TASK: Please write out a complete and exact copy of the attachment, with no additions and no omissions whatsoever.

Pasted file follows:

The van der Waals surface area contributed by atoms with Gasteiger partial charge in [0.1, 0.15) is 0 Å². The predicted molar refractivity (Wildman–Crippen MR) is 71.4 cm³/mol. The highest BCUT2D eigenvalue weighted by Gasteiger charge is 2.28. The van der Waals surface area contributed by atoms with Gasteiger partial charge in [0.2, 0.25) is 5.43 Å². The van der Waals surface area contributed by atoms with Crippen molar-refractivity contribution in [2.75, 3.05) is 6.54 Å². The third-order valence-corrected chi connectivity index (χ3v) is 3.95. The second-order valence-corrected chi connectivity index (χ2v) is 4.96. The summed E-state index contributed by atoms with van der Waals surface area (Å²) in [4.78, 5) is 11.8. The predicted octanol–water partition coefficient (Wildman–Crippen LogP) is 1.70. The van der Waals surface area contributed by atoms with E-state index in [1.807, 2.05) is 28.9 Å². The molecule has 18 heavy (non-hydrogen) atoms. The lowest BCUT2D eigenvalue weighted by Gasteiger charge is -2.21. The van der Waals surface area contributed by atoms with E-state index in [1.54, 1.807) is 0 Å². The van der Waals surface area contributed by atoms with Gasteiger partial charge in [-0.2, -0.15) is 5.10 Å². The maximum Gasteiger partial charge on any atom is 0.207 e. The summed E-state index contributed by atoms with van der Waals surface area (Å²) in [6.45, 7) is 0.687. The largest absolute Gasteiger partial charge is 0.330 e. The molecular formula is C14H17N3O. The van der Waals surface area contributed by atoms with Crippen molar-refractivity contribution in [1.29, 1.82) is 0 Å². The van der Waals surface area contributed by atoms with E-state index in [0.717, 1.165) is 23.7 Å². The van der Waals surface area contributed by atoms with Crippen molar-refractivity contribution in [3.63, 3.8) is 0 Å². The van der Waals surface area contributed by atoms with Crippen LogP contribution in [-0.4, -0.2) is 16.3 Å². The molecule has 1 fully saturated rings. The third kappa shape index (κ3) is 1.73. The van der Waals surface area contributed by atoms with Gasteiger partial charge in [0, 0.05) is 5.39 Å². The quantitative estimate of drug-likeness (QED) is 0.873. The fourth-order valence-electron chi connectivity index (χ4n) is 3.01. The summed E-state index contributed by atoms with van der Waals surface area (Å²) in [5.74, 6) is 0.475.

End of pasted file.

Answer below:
The van der Waals surface area contributed by atoms with Gasteiger partial charge in [0.1, 0.15) is 0 Å². The predicted molar refractivity (Wildman–Crippen MR) is 71.4 cm³/mol. The highest BCUT2D eigenvalue weighted by Gasteiger charge is 2.28. The van der Waals surface area contributed by atoms with Gasteiger partial charge in [0.2, 0.25) is 5.43 Å². The van der Waals surface area contributed by atoms with Crippen molar-refractivity contribution in [2.75, 3.05) is 6.54 Å². The third-order valence-corrected chi connectivity index (χ3v) is 3.95. The second-order valence-corrected chi connectivity index (χ2v) is 4.96. The summed E-state index contributed by atoms with van der Waals surface area (Å²) in [4.78, 5) is 11.8. The predicted octanol–water partition coefficient (Wildman–Crippen LogP) is 1.70. The van der Waals surface area contributed by atoms with E-state index in [1.807, 2.05) is 28.9 Å². The molecule has 18 heavy (non-hydrogen) atoms. The lowest BCUT2D eigenvalue weighted by Gasteiger charge is -2.21. The van der Waals surface area contributed by atoms with E-state index in [1.54, 1.807) is 0 Å². The van der Waals surface area contributed by atoms with Gasteiger partial charge in [-0.2, -0.15) is 5.10 Å². The maximum Gasteiger partial charge on any atom is 0.207 e. The summed E-state index contributed by atoms with van der Waals surface area (Å²) in [6.45, 7) is 0.687. The largest absolute Gasteiger partial charge is 0.330 e. The molecular formula is C14H17N3O. The van der Waals surface area contributed by atoms with Crippen molar-refractivity contribution in [1.29, 1.82) is 0 Å². The van der Waals surface area contributed by atoms with E-state index in [0.717, 1.165) is 23.7 Å². The van der Waals surface area contributed by atoms with Crippen molar-refractivity contribution in [3.63, 3.8) is 0 Å². The van der Waals surface area contributed by atoms with Crippen LogP contribution in [-0.4, -0.2) is 16.3 Å². The molecule has 1 fully saturated rings. The third kappa shape index (κ3) is 1.73. The van der Waals surface area contributed by atoms with Gasteiger partial charge in [0, 0.05) is 5.39 Å². The quantitative estimate of drug-likeness (QED) is 0.873. The fourth-order valence-electron chi connectivity index (χ4n) is 3.01. The summed E-state index contributed by atoms with van der Waals surface area (Å²) in [5.74, 6) is 0.475.